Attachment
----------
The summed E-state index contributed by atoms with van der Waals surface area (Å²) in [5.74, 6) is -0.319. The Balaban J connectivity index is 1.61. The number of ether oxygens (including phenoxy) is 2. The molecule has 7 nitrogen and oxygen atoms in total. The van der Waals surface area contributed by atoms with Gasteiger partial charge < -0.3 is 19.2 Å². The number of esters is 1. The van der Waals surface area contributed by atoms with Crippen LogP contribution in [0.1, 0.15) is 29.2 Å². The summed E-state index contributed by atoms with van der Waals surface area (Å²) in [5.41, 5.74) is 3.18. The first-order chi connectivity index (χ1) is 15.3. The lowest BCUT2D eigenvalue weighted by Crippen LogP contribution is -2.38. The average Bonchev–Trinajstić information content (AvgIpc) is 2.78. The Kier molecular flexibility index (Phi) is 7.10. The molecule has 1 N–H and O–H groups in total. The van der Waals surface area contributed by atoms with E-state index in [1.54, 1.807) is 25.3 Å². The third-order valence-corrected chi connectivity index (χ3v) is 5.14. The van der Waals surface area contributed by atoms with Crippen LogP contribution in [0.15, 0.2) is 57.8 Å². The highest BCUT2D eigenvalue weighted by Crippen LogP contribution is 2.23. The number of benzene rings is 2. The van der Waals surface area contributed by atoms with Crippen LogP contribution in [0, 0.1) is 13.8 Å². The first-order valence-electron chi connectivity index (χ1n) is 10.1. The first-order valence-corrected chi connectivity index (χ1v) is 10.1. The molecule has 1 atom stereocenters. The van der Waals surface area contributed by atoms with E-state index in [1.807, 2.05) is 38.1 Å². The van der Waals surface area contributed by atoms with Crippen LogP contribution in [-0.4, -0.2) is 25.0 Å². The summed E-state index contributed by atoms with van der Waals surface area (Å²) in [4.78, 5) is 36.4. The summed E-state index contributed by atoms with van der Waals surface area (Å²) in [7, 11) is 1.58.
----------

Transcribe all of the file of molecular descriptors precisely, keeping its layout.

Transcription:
The summed E-state index contributed by atoms with van der Waals surface area (Å²) in [5.74, 6) is -0.319. The Balaban J connectivity index is 1.61. The number of ether oxygens (including phenoxy) is 2. The molecule has 7 nitrogen and oxygen atoms in total. The van der Waals surface area contributed by atoms with Gasteiger partial charge < -0.3 is 19.2 Å². The number of esters is 1. The van der Waals surface area contributed by atoms with Crippen LogP contribution in [0.1, 0.15) is 29.2 Å². The summed E-state index contributed by atoms with van der Waals surface area (Å²) in [5.41, 5.74) is 3.18. The first-order chi connectivity index (χ1) is 15.3. The lowest BCUT2D eigenvalue weighted by Crippen LogP contribution is -2.38. The average Bonchev–Trinajstić information content (AvgIpc) is 2.78. The Kier molecular flexibility index (Phi) is 7.10. The molecule has 1 N–H and O–H groups in total. The van der Waals surface area contributed by atoms with E-state index in [1.54, 1.807) is 25.3 Å². The third-order valence-corrected chi connectivity index (χ3v) is 5.14. The van der Waals surface area contributed by atoms with Crippen LogP contribution in [0.15, 0.2) is 57.8 Å². The highest BCUT2D eigenvalue weighted by Crippen LogP contribution is 2.23. The number of benzene rings is 2. The van der Waals surface area contributed by atoms with Crippen LogP contribution in [0, 0.1) is 13.8 Å². The first-order valence-electron chi connectivity index (χ1n) is 10.1. The first-order valence-corrected chi connectivity index (χ1v) is 10.1. The molecule has 1 atom stereocenters. The van der Waals surface area contributed by atoms with E-state index in [1.807, 2.05) is 38.1 Å². The van der Waals surface area contributed by atoms with Crippen LogP contribution in [-0.4, -0.2) is 25.0 Å². The summed E-state index contributed by atoms with van der Waals surface area (Å²) in [4.78, 5) is 36.4. The summed E-state index contributed by atoms with van der Waals surface area (Å²) in [7, 11) is 1.58.